[Soc-coordination] Final report: Semantic Package Review Interface for mentors.debian.net
clemux at mux.me
Sun Aug 19 22:29:06 UTC 2012
1 Short summary:
My project aimed to gather metadata about packages submitted to
mentors.d.n by new contributors, and recommend them sponsors to help
them get their packages into debian. To achieve my goals, I had to
deeply refactor the package importing procedure and metadata storage.
This allowed for integration of debtags heuristics and matching with
similar packages, which can now be used for finding potential
2 Recent work
2.1 Plugin API
I further improved the plugin API. Maybe I shouldn't have and finished
the semantic metadata stuff instead, but I wanted to be sure I could
store data from semantic plugins properly, so I would not have to
rewrite them later. Moreover, having a good way to import metadata
from a package, store it into the database for easy later retrieval
was key requirement for my project.
2.1.1 Various changes to make the plugins' code less verbose
- the PluginResult subclasses now guess their 'entity name', used in
the inheritance scheme to associate a SQL table with the right
- To define a PluginResult model as the result of a QA test, we use
the new decorator 'test_result'. It sets an attribute to the class,
that will be checked by the plugin when loading the model.
I should explain what I mean by 'test result': QA plugins typically
determine whether a package passes or fails some test. For example:
the package is lintian clean / has lintian warnings; the bugs in
the changes file's 'Closed-Bugs' section really belong to the
package or not, etc.
If needed, the test results' models can return data from other
models (for example, the lintian plugin defines two models:
LintianTest, the test's result, and LintianWarning, for
representing a tag as reported by the ``lintian`` program.
- I wrote another decorator, ``importercmd``, which decorates plugin
methods to make the importer (or, later, a controller) call them
when importing data from a package
2.1.2 'Property factories'
PluginResult models can now declare ``fields``, using
automatically-generated-properties. For example, the function
``bool_field will return a property for reading/writing a field as a
boolean, instead of explicitly using the underlying string. Currently,
bool_field, string_field and int_field.
I call these functions 'property factories', but I need to find a
better name for them.
Let's see a very simple and stripped down example: the model for the
``native`` plugin (which determines whether the package is [[native or
is_native = bool_field('native')
return 'Package is %s native' \
% ('' if self.is_native else 'not')
The ``bool_field`` function, defined in debexpo.plugins.api, is
roughly equivalent to this property:
def fset(instance, value):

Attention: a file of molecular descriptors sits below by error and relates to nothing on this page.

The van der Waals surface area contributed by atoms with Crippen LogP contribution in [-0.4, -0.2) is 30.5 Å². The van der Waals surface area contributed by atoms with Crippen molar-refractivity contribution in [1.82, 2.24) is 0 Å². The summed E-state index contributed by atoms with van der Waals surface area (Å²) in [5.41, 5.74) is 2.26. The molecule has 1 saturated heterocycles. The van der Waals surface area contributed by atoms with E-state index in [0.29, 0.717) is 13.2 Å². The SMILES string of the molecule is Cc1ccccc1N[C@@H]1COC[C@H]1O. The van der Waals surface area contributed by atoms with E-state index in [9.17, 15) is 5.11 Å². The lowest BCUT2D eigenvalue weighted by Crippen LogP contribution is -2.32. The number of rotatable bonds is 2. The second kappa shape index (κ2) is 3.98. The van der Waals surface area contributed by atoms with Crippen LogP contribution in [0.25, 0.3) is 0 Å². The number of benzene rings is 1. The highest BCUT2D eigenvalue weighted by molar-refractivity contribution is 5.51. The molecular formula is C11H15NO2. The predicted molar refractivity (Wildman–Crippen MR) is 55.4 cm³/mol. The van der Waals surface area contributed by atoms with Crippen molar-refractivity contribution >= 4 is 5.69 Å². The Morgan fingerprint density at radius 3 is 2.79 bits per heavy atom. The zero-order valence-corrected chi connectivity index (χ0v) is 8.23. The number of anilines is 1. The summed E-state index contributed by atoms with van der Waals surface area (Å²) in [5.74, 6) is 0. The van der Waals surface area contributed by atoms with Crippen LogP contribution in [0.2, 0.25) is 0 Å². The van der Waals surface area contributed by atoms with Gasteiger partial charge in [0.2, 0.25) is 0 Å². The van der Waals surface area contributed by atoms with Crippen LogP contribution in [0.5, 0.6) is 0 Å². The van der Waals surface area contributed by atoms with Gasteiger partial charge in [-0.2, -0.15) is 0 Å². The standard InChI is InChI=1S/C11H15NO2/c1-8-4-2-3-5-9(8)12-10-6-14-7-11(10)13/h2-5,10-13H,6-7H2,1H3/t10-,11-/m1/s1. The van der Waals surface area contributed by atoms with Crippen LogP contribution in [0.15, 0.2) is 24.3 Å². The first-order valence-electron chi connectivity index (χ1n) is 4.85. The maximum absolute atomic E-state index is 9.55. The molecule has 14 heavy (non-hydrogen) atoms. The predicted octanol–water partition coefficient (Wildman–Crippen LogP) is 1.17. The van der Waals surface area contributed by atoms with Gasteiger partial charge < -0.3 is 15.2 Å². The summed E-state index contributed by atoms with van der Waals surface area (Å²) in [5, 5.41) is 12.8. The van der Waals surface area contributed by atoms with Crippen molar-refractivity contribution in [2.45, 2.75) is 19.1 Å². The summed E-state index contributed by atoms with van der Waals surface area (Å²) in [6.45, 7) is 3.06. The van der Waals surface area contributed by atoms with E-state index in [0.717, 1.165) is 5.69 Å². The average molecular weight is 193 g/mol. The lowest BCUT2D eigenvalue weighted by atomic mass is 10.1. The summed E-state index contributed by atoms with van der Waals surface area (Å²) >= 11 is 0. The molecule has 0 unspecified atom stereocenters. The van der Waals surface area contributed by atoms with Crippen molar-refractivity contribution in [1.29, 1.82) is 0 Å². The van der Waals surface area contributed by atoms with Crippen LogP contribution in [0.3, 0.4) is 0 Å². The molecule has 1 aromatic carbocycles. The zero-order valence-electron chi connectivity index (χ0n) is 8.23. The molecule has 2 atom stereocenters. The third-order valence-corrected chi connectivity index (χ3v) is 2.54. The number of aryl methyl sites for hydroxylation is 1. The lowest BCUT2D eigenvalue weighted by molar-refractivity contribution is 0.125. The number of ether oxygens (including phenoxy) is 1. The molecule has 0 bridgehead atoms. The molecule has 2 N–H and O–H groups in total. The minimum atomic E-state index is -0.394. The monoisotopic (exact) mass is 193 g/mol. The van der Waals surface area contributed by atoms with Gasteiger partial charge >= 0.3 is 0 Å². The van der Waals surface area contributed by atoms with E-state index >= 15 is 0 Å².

instance['native'] = 'true' if value else 'false'
is_native = property(
lambda self: True if self.get('native', 'false') else False, # getter
fset) # setter
Previously, the writers of plugins had to write a 'is_native' method
decorated with @property, and explicitly coerce the string into a
boolean. This was especially cumbersome if they also wanted a setter
for coercing a boolean back into a string.
2.1.3 Port existing plugins to the new API
This was longer than I expected, but I don't think it was a waste a
time. The results from some of these plugins will have to be taken
into account when recommending a sponsor to an uploader, and with my
changes the data is now easy to retrieve.
2.1.4 Almost done: trivial to finish
- removed the plugin configuration switches and make
'debexpo.plugins' a packages with several modules, for example:
+ ``qa`` for QA tests
+ ``post_upload`` for various actions done before any data is
imported from the package (this is the current name, but I think
we need to find a less ambiguous one)
+ ``semantic`` for semantic metadata extraction
- action plugins that can be run before the package has been imported
(getorigtarball should be one of those). They would replace some of
current plugin types with ambiguous name like ``post_upload``,
- allow plugins to be run outside the importer, for refreshing data
-> I'm not sure when. Maybe with a cron tab (either a cronjobs
system as used by the debexpo worker, or with small scripts that
could be installed in the system's crontab)? Or maybe through a
specific controller, called after certain user actions.
e.g.: after the user has edited a package's tags, the sponsor
recommendation plugin should be called again
2.2 Sponsor recommendation
- in the package's page, after the results from QA test, potential
sponsors could be displayed in table. Not very useful in its
current state, though.
3 Final assessment
I have not managed to implement all I had intended to, here's a summary:
New plugin system: This API makes it possible to store data 'in an
almost declarative way' [I need a better qualifier for that] for
the results of plugins, and make it accessible outside the
plugin. With a little more magic code, some plugins won't need to
have their own templates anymore.
Debtags plugin: using debtags heuristics, find tags associated to